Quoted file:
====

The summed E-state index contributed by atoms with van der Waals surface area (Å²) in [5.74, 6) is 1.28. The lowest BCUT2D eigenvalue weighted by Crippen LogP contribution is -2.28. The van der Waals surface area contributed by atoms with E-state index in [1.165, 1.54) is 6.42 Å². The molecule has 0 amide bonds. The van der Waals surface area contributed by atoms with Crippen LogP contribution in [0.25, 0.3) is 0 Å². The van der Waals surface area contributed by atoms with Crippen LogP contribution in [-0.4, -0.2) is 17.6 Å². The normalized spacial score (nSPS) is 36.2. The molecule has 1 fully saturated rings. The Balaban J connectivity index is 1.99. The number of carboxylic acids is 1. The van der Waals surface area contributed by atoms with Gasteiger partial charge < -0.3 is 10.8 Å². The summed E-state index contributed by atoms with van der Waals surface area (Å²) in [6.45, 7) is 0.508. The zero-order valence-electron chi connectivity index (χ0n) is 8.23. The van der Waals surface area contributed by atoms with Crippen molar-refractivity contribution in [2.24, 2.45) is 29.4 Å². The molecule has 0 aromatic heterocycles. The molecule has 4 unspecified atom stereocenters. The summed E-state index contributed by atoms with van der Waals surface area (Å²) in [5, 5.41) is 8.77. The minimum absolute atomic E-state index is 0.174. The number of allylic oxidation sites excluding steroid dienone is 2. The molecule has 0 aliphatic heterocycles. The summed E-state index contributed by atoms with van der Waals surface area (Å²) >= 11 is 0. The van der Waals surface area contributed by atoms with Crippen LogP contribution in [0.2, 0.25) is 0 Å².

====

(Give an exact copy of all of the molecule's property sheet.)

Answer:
The summed E-state index contributed by atoms with van der Waals surface area (Å²) in [5.74, 6) is 1.28. The lowest BCUT2D eigenvalue weighted by Crippen LogP contribution is -2.28. The van der Waals surface area contributed by atoms with E-state index in [1.165, 1.54) is 6.42 Å². The molecule has 0 amide bonds. The van der Waals surface area contributed by atoms with Crippen LogP contribution in [0.25, 0.3) is 0 Å². The van der Waals surface area contributed by atoms with Crippen LogP contribution in [-0.4, -0.2) is 17.6 Å². The normalized spacial score (nSPS) is 36.2. The molecule has 1 fully saturated rings. The Balaban J connectivity index is 1.99. The number of carboxylic acids is 1. The van der Waals surface area contributed by atoms with Gasteiger partial charge < -0.3 is 10.8 Å². The summed E-state index contributed by atoms with van der Waals surface area (Å²) in [6.45, 7) is 0.508. The zero-order valence-electron chi connectivity index (χ0n) is 8.23. The van der Waals surface area contributed by atoms with Crippen molar-refractivity contribution in [2.24, 2.45) is 29.4 Å². The molecule has 0 aromatic heterocycles. The molecule has 4 unspecified atom stereocenters. The summed E-state index contributed by atoms with van der Waals surface area (Å²) in [5, 5.41) is 8.77. The minimum absolute atomic E-state index is 0.174. The number of allylic oxidation sites excluding steroid dienone is 2. The molecule has 0 aliphatic heterocycles. The summed E-state index contributed by atoms with van der Waals surface area (Å²) >= 11 is 0. The van der Waals surface area contributed by atoms with Crippen LogP contribution in [0.2, 0.25) is 0 Å².